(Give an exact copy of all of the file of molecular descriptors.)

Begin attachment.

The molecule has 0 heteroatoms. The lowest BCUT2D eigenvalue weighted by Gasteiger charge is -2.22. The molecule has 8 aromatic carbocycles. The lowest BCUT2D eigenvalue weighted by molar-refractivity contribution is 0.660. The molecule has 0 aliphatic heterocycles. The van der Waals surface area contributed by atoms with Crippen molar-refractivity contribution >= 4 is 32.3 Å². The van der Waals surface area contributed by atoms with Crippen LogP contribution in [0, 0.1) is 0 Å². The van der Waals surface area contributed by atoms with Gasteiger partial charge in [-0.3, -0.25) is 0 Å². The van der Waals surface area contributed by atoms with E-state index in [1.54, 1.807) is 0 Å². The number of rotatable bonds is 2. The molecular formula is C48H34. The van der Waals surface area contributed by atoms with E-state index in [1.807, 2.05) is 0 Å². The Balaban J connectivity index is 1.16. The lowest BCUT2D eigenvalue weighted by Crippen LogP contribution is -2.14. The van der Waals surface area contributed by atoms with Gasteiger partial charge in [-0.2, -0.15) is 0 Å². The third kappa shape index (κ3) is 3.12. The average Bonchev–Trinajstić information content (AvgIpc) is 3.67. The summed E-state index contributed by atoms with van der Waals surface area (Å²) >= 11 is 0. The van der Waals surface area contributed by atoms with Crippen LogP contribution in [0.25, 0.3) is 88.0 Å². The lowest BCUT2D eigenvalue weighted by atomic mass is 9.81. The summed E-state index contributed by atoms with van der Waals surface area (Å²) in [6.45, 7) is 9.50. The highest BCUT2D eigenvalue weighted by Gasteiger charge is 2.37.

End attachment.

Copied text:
The molecule has 0 heteroatoms. The lowest BCUT2D eigenvalue weighted by Gasteiger charge is -2.22. The molecule has 8 aromatic carbocycles. The lowest BCUT2D eigenvalue weighted by molar-refractivity contribution is 0.660. The molecule has 0 aliphatic heterocycles. The van der Waals surface area contributed by atoms with Crippen molar-refractivity contribution >= 4 is 32.3 Å². The van der Waals surface area contributed by atoms with Crippen LogP contribution in [0, 0.1) is 0 Å². The van der Waals surface area contributed by atoms with Gasteiger partial charge in [-0.3, -0.25) is 0 Å². The van der Waals surface area contributed by atoms with E-state index in [1.54, 1.807) is 0 Å². The number of rotatable bonds is 2. The molecular formula is C48H34. The van der Waals surface area contributed by atoms with E-state index in [1.807, 2.05) is 0 Å². The Balaban J connectivity index is 1.16. The lowest BCUT2D eigenvalue weighted by Crippen LogP contribution is -2.14. The van der Waals surface area contributed by atoms with Gasteiger partial charge in [-0.2, -0.15) is 0 Å². The third kappa shape index (κ3) is 3.12. The average Bonchev–Trinajstić information content (AvgIpc) is 3.67. The summed E-state index contributed by atoms with van der Waals surface area (Å²) >= 11 is 0. The van der Waals surface area contributed by atoms with Crippen LogP contribution in [0.25, 0.3) is 88.0 Å². The lowest BCUT2D eigenvalue weighted by atomic mass is 9.81. The summed E-state index contributed by atoms with van der Waals surface area (Å²) in [6.45, 7) is 9.50. The highest BCUT2D eigenvalue weighted by Gasteiger charge is 2.37.